They drink a lot of water. They gulp down blueberry-kale smoothies. They sleep on silk pillowcases. They use Pond’s Cold Cream every night—just like Grandma. They swear by liquid collagen, vitamin D, chlorophyll, magnesium or chocolate. They massage their faces with a jade roller, their fingers or steel balls. They have really good genes. They have no idea.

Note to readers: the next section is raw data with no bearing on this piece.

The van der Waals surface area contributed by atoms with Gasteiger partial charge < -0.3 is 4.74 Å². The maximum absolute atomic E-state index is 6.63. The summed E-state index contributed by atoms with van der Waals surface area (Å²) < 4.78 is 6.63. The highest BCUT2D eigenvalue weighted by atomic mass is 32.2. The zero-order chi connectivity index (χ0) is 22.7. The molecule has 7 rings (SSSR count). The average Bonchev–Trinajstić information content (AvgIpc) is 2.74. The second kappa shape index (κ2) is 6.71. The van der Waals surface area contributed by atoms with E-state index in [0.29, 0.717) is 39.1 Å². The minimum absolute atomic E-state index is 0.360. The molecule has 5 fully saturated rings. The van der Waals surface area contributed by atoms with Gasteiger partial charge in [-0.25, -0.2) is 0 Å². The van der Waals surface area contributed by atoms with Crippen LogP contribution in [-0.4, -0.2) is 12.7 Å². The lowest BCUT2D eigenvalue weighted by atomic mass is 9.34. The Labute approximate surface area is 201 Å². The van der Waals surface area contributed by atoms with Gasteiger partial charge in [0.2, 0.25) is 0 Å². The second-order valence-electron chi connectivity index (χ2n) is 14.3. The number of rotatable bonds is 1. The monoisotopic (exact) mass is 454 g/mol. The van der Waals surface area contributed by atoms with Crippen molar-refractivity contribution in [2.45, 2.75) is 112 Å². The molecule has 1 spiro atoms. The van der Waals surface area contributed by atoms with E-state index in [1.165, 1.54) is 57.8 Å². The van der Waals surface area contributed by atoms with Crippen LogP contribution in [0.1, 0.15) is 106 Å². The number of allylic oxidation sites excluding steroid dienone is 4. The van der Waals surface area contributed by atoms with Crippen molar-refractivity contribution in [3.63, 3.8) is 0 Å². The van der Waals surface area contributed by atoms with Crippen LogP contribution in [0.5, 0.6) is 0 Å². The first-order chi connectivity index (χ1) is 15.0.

So go the many explanations that those with perfect, seemingly ageless skin offer. Whether these coy comments come from celebrities in the pages of glossy magazines, or your friends, colleagues and even family members, they sometimes conceal the fact that vigorous treatments by dermatologists helped achieve the “perfection.” Since the FDA approved the neurotoxin Botox for wrinkle smoothing in 2002, millions of men and women have made it a regular part of their skincare routines, along with its injectable brethren: dermal fillers such as Juvederm and fat-cell-zappers such as Kybella. For decades these treatments have often been shrouded in secrecy, with prospective patients sourcing cosmetic dermatologist referrals and anecdotes via whisper networks and furtive Google searches.